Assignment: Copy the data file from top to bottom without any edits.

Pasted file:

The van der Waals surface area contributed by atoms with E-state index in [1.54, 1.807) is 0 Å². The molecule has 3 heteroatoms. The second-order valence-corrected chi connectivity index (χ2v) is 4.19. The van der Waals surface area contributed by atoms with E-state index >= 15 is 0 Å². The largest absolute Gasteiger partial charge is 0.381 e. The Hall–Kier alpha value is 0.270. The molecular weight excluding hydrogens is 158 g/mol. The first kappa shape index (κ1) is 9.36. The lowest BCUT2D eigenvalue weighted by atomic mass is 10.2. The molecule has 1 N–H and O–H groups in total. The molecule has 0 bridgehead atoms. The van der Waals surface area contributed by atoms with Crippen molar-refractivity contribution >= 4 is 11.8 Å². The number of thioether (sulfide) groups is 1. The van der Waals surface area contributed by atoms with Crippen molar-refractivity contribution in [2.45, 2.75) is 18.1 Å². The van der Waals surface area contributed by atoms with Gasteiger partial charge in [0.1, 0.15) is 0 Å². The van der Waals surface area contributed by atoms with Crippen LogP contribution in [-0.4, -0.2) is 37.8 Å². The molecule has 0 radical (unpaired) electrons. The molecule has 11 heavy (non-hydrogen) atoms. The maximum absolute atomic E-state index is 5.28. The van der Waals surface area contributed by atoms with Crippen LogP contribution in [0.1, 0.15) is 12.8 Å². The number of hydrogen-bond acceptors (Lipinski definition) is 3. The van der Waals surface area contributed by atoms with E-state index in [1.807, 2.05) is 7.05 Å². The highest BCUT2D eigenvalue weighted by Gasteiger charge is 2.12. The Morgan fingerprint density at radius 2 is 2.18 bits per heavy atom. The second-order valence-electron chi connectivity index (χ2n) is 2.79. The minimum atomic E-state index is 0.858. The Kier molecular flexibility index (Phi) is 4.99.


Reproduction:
The van der Waals surface area contributed by atoms with E-state index in [1.54, 1.807) is 0 Å². The molecule has 3 heteroatoms. The second-order valence-corrected chi connectivity index (χ2v) is 4.19. The van der Waals surface area contributed by atoms with E-state index >= 15 is 0 Å². The largest absolute Gasteiger partial charge is 0.381 e. The Hall–Kier alpha value is 0.270. The molecular weight excluding hydrogens is 158 g/mol. The first kappa shape index (κ1) is 9.36. The lowest BCUT2D eigenvalue weighted by atomic mass is 10.2. The molecule has 1 N–H and O–H groups in total. The molecule has 0 bridgehead atoms. The van der Waals surface area contributed by atoms with Crippen molar-refractivity contribution >= 4 is 11.8 Å². The number of thioether (sulfide) groups is 1. The van der Waals surface area contributed by atoms with Crippen molar-refractivity contribution in [2.45, 2.75) is 18.1 Å². The van der Waals surface area contributed by atoms with Gasteiger partial charge in [0.1, 0.15) is 0 Å². The van der Waals surface area contributed by atoms with Crippen LogP contribution in [-0.4, -0.2) is 37.8 Å². The molecule has 0 radical (unpaired) electrons. The molecule has 11 heavy (non-hydrogen) atoms. The maximum absolute atomic E-state index is 5.28. The van der Waals surface area contributed by atoms with Crippen LogP contribution in [0.1, 0.15) is 12.8 Å². The number of hydrogen-bond acceptors (Lipinski definition) is 3. The van der Waals surface area contributed by atoms with E-state index in [1.807, 2.05) is 7.05 Å². The highest BCUT2D eigenvalue weighted by Gasteiger charge is 2.12. The Morgan fingerprint density at radius 2 is 2.18 bits per heavy atom. The second-order valence-electron chi connectivity index (χ2n) is 2.79. The minimum atomic E-state index is 0.858. The Kier molecular flexibility index (Phi) is 4.99.